Perturbed over mushrooming teachers’ training institutes across the state, the Haryana government has requested the National Council of Teacher Education (NCTE) not to sanction any new colleges or institutes for primary teachers’ training in the state.
The request has been sent by director, secondary education, ML Kaushik, who has informed the NCTE chairperson, Prof Santosh Panda, that the state government has decided not to recommend any fresh institute or recognition to any new institute for Diploma in Education (DEd) courses or increase in intake capacity of any existing institutes in the state in the coming two years.
The council, which has the authority to sanction new institutes or intake capacity of existing centres for teacher education programmes under the NCTE (Recognition Norms and Procedures) Regulation 2014, has been asked not to entertain any fresh applications.
The aim is to cope with the current lopsided situation where the teachers’ training centres - often referred to as ‘teacher-producing factories’ - are churning out thousands of primary level trained teachers without the matching number of job opportunities in the state. The result is a legion of trained, but unemployed junior basic training (JBT) teachers.
When contacted, Kaushik told HT that the government had written to NCTE because of surplus supply of trained candidates.
“The department has been conveying its position to the council from time to time,” he added. According to available data, the state has 350 primary level teacher training institutes — 327 in the private sector and 21 state-run District Institutes of Education and Training (DIETs) and two Government Elementary Teachers’ Training Institutes (GETTIs).
These teacher education institutes, where students are enrolled for DEd courses after clearing Class 12 examination, churn out roughly 21,000 young men and women with three-year pre-service basic teacher training.
While about 18,000 candidates qualify from the private teacher training institutes, the remaining are from the government-run institutes in different districts.
The number of trained teachers available each year exceeds the requirement of teachers in private and government schools across the state.
In government schools, for instance, the job opportunities are very limited as the number of vacancies floated by the department in the past five years is less than the number of candidates passing out of DEd courses in a single year. At the same time, the number of posts of primary teachers falling vacant due to superannuation is not more than 1,000 each year.
“To become eligible for a JBT teacher’s job, such candidates have to also clear the Teacher Eligibility Test (TET) held by the Haryana State Teacher Selection Board (now disbanded) or any other government institution designated by the state from time to time. However, the success rate in TET has been poor,” said an education department official.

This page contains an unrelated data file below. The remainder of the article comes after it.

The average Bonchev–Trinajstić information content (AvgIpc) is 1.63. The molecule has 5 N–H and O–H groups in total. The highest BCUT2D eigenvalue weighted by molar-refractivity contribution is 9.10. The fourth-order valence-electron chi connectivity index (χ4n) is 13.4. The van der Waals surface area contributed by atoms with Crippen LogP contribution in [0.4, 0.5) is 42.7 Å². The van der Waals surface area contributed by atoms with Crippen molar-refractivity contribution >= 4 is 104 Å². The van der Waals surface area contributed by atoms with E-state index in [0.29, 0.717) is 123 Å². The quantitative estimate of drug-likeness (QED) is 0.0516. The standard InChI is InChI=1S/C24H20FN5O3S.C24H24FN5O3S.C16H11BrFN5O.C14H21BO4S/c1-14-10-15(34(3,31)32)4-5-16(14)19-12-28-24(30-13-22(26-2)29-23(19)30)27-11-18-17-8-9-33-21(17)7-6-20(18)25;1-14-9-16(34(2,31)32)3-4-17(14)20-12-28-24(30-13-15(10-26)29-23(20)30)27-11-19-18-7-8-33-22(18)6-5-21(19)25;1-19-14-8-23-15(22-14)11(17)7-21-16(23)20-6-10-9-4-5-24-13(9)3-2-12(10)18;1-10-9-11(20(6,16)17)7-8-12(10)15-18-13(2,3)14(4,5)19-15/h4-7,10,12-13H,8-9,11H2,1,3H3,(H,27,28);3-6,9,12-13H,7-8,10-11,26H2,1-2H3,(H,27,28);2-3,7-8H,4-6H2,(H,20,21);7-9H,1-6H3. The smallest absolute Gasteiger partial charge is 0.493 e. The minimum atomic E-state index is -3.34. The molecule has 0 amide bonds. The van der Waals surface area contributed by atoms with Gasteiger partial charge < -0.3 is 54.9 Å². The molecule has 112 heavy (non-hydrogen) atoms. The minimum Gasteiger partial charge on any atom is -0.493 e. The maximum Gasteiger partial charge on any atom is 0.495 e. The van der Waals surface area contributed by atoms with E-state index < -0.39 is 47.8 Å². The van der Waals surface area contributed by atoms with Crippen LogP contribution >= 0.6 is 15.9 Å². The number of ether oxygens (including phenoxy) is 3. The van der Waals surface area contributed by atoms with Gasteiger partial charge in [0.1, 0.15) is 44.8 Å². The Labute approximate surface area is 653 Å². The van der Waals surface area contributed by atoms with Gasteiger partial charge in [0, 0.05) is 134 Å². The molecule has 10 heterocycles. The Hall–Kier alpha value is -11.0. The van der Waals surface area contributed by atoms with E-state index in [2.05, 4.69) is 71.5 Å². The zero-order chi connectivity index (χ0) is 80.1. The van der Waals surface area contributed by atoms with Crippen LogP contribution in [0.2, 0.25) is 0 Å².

Last year, a minuscule 6,800 (0.61%) of the 11 lakh candidates who appeared for TET (primary level) could clear the exam.
In September 2012, 33,100 (2%) of the 16.63 lakh candidates had passed the teacher eligibility test.
The dismal result has raised serious questions about the quality of enrollment, training and competence of those passing out of the teacher training institutes across the state.
Also, the job prospects in government schools are not expected to increase much due to a drop in children enrollment in recent years, as parents have started preferring private schools in rural areas as well.
Already, Haryana is among the states with one of the highest enrollment of children (about 50%) in the age group of 6-14 years in private schools as per the Annual Status of Education Report (Rural) 2014 survey report released last month.
Though jobs are available in private schools also, there are serious problems pertaining to selection process, eligibility criteria, low salaries, job security and entitlements there. firstname.lastname@example.org
A look into the problem and the backdrop
Problem: An oversupply of teachers with three-year pre-service basic teacher training has made the state a tough job market. The recruitment of JBT teachers for government schools, marred by scandals and delays, has only compounded the problem.
Numbers: Thousands of young men and women with D Ed are unemployed with 350-odd teacher education institutes producing 21,000-odd more trained candidates each year. Mahendergarh district has the highest 43 DEd colleges, followed by Bhiwani (34), Rohtak (32), Hisar (27), Sonepat and Rewari (24 each) and Panipat (22). Mewat has the least number of colleges in the state.
Intervention: Having allowed proliferation of teacher-training institutes, the government appears to be in no mood to recommend new institutes. NCTE requested not to sanction new colleges or increase seats in the existing ones.